Ursula and Sabina Eriksson
Actions that are Difficult to Explain



Warning: The following footage may be extremely disturbing to some viewers

Ursula and Sabina Eriksson
Actions that are Difficult to Explain

Ursula and Sabina Eriksson, born 1967, are a pair of Swedish twins who came to national attention in the United Kingdom in 2008 after an apparent episode of folie à deux which resulted in unique footage of insanity on the M6 motorway and the killing of Glenn Hollinshead.

No drugs or alcohol were involved in any of the incidents. Their actions have never been explained, other than by a rare, induced delusional disorder which caused the pair to be temporarily insane.


The twins met in Ireland before traveling to England. After their odd behavior caused them to be left at an M6 service station, they ran on to the motorway numerous times and were struck by oncoming vehicles, causing Ursula to be incapacitated.

Sabina refused medical aid and attacked a police officer, at which point she was arrested. After being released by police in Stoke-on-Trent, Sabina then was taken in by a local resident whom she later killed in an unprovoked attack.

She was arrested after jumping off a bridge into a busy road and later pleaded guilty to manslaughter with diminished responsibility. She was sentenced to five years imprisonment and is scheduled for release in mid-2011.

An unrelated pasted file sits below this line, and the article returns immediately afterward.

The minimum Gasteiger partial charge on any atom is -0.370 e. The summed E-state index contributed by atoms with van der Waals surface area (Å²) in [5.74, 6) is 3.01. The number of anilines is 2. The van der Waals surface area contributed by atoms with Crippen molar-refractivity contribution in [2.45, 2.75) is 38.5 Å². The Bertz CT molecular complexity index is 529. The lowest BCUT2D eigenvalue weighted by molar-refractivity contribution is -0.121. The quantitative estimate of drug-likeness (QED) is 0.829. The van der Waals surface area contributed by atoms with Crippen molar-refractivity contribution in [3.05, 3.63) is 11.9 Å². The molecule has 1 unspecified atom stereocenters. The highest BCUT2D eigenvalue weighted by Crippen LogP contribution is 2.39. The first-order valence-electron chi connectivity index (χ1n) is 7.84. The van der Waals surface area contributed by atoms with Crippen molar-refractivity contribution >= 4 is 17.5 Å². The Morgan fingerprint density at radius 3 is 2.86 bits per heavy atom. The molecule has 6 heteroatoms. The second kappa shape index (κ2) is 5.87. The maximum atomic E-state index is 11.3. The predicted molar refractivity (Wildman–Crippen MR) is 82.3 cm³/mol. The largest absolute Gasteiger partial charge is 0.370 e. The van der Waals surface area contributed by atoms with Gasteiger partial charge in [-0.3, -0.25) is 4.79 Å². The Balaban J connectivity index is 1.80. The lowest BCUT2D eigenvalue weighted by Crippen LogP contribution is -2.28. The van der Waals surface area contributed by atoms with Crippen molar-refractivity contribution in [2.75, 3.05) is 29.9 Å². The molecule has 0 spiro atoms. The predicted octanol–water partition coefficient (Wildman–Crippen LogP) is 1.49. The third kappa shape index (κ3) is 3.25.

Once in Liverpool, at 08:30 on May 17th, 2008, the twins went into a police station to report concerns over Sabina's children. Soon after this the pair boarded a National Express coach to London.

A police report stated that the twins suddenly disembarked the coach at Keele services, a motorway service station, as they were not feeling well. The driver of the coach, however, left them at Keele services after becoming suspicious of their behavior.

He noticed the twins clinging tightly to their bags and did not let them re-board because they refused to let him search their bags for illegal items. The manager of the service station was informed and, also feeling suspicious of the pair, called the police.

Officers arrived to talk to the pair, but left after deeming the pair to be harmless.


Running onto the motorway


The pair began to walk down the central reservation of the M6 motorway before attempting to cross the motorway, causing chaos to the traffic and picking up minor injuries in the attempt. Their elder brother claimed in a Swedish newspaper that his sisters were fleeing from maniacs who were chasing them.

Caught on CCTV cameras, the police arrived to investigate and paramedics were also at the scene to treat the women. Along with the police came a small television crew who happened to be filming Motorway Cops with one of the officers.

Sabina later told an officer at the police station, "We say in Sweden that an accident rarely comes alone. Usually at least one more follows – maybe two."


Standing on the hard shoulder of the motorway, the police spoke to the twins when, without warning, Ursula ran in front of an oncoming 40-tonne truck traveling at around 60-70 mph.